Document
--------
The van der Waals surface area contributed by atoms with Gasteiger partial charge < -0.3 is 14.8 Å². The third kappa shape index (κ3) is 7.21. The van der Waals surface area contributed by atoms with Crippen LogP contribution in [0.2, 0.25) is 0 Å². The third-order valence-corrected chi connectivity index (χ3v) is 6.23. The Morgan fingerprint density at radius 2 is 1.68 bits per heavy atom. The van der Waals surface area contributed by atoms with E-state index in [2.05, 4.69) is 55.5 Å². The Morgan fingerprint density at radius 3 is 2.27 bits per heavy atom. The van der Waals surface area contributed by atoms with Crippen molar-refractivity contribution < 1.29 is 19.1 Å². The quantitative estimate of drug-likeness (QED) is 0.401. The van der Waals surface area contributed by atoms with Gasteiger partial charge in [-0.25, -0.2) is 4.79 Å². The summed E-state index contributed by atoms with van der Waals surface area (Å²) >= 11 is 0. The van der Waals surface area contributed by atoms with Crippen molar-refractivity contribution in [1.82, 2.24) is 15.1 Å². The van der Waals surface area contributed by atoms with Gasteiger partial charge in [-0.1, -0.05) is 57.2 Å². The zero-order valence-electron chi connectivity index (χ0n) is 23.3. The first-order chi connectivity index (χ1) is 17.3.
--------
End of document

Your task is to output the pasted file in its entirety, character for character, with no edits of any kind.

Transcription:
The van der Waals surface area contributed by atoms with Gasteiger partial charge < -0.3 is 14.8 Å². The third kappa shape index (κ3) is 7.21. The van der Waals surface area contributed by atoms with Crippen LogP contribution in [0.2, 0.25) is 0 Å². The third-order valence-corrected chi connectivity index (χ3v) is 6.23. The Morgan fingerprint density at radius 2 is 1.68 bits per heavy atom. The van der Waals surface area contributed by atoms with E-state index in [2.05, 4.69) is 55.5 Å². The Morgan fingerprint density at radius 3 is 2.27 bits per heavy atom. The van der Waals surface area contributed by atoms with Crippen molar-refractivity contribution < 1.29 is 19.1 Å². The quantitative estimate of drug-likeness (QED) is 0.401. The van der Waals surface area contributed by atoms with Gasteiger partial charge in [-0.25, -0.2) is 4.79 Å². The summed E-state index contributed by atoms with van der Waals surface area (Å²) >= 11 is 0. The van der Waals surface area contributed by atoms with Crippen molar-refractivity contribution in [1.82, 2.24) is 15.1 Å². The van der Waals surface area contributed by atoms with Gasteiger partial charge in [-0.1, -0.05) is 57.2 Å². The zero-order valence-electron chi connectivity index (χ0n) is 23.3. The first-order chi connectivity index (χ1) is 17.3.